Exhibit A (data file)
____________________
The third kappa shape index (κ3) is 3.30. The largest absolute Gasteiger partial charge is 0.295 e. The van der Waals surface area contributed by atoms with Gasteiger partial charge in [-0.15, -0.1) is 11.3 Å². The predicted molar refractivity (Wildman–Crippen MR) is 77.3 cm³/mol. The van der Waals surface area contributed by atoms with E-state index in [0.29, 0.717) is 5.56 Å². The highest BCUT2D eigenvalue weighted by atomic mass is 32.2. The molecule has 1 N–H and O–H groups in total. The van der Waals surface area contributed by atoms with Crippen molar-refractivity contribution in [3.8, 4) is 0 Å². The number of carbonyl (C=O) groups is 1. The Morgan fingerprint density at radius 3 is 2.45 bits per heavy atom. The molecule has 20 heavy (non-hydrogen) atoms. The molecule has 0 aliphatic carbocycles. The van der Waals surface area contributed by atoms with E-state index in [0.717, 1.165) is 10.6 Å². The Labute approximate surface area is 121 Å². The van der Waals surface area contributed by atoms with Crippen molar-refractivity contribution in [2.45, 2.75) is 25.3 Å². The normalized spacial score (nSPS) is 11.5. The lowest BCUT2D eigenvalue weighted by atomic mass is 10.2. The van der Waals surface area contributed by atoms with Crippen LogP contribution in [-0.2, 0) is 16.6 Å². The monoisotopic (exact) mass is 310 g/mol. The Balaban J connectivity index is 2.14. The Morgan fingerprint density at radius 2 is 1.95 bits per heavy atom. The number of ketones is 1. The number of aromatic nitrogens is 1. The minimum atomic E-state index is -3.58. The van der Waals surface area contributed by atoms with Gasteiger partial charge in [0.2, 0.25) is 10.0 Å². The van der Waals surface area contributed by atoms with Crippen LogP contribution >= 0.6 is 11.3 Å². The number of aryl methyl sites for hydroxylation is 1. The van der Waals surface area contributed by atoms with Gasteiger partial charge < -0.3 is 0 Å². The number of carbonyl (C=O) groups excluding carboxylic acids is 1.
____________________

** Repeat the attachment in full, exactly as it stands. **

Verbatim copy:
The third kappa shape index (κ3) is 3.30. The largest absolute Gasteiger partial charge is 0.295 e. The van der Waals surface area contributed by atoms with Gasteiger partial charge in [-0.15, -0.1) is 11.3 Å². The predicted molar refractivity (Wildman–Crippen MR) is 77.3 cm³/mol. The van der Waals surface area contributed by atoms with E-state index in [0.29, 0.717) is 5.56 Å². The highest BCUT2D eigenvalue weighted by atomic mass is 32.2. The molecule has 1 N–H and O–H groups in total. The van der Waals surface area contributed by atoms with Crippen molar-refractivity contribution in [3.8, 4) is 0 Å². The number of carbonyl (C=O) groups is 1. The Morgan fingerprint density at radius 3 is 2.45 bits per heavy atom. The molecule has 20 heavy (non-hydrogen) atoms. The molecule has 0 aliphatic carbocycles. The van der Waals surface area contributed by atoms with E-state index in [0.717, 1.165) is 10.6 Å². The Labute approximate surface area is 121 Å². The van der Waals surface area contributed by atoms with Crippen molar-refractivity contribution in [2.45, 2.75) is 25.3 Å². The normalized spacial score (nSPS) is 11.5. The lowest BCUT2D eigenvalue weighted by atomic mass is 10.2. The van der Waals surface area contributed by atoms with Crippen LogP contribution in [-0.2, 0) is 16.6 Å². The monoisotopic (exact) mass is 310 g/mol. The Balaban J connectivity index is 2.14. The Morgan fingerprint density at radius 2 is 1.95 bits per heavy atom. The number of ketones is 1. The number of aromatic nitrogens is 1. The minimum atomic E-state index is -3.58. The van der Waals surface area contributed by atoms with Gasteiger partial charge in [0.2, 0.25) is 10.0 Å². The van der Waals surface area contributed by atoms with Crippen LogP contribution >= 0.6 is 11.3 Å². The number of aryl methyl sites for hydroxylation is 1. The van der Waals surface area contributed by atoms with Gasteiger partial charge < -0.3 is 0 Å². The number of carbonyl (C=O) groups excluding carboxylic acids is 1.